More colleges across the country are offering students degree or certificate programs in organic and sustainable agriculture. There are likely two main reasons pushing the demand for these programs: the aging American farmer population and the increased demand for organic and sustainable products by American consumers. Just two years ago Fast Company magazine named farming as the hottest green job for this decade and the recent increase in college programs is helping to support this claim.
Shannon Dininny looks at this trend in her article for the Associated Press, College organic, sustainability programs growing. For example, Washington State University is expanding their programming and now offers an organic agriculture certificate online. This allows students from around the country to obtain a solid understanding of organic agriculture without needing to travel to Pullman, Washington for in-person classes.
Students in organic and sustainable agriculture programs will have a variety of job opportunities available to them upon graduation, even positions in conventional farming operations. Roger Pepperl with Stemilt Growers comments on one benefit of sustainable agriculture training to conventional farms; the students “have new ideas about methods for handling pests, fungus and weeds that use fewer chemicals, making them environmentally preferable and potentially less expensive.”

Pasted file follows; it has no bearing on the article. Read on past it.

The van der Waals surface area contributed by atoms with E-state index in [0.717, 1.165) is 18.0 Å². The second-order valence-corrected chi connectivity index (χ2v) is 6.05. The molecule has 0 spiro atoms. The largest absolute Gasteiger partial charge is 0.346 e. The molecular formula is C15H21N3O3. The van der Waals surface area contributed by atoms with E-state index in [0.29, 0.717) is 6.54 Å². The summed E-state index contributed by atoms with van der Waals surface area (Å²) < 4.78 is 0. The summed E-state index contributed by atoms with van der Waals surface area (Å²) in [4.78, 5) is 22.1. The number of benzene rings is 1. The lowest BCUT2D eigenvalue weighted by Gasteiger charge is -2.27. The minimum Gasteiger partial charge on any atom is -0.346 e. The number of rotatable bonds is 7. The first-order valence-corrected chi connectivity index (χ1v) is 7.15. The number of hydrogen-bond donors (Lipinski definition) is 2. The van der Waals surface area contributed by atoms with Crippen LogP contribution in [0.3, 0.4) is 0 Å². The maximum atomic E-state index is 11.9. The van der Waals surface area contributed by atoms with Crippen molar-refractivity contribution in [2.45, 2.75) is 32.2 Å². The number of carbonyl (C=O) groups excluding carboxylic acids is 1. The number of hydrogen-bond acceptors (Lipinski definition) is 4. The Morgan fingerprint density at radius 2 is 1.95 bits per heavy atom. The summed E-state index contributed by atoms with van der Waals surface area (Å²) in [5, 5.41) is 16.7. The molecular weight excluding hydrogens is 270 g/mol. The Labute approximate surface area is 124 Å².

While organic and sustainable farming degree programs are on the rise, there is also an overall increase in the number of farmers pursuing a formal college education. According to Dinniny’s article, approximately 25 percent of today’s farmers hold a bachelor’s degree with 70 percent having completed some college coursework. In 1965, only 4 percent of farmers and ranchers had completed a college degree program.
To learn more about trends in organic and sustainable agriculture, visit the Organic Farming Research Foundation website.
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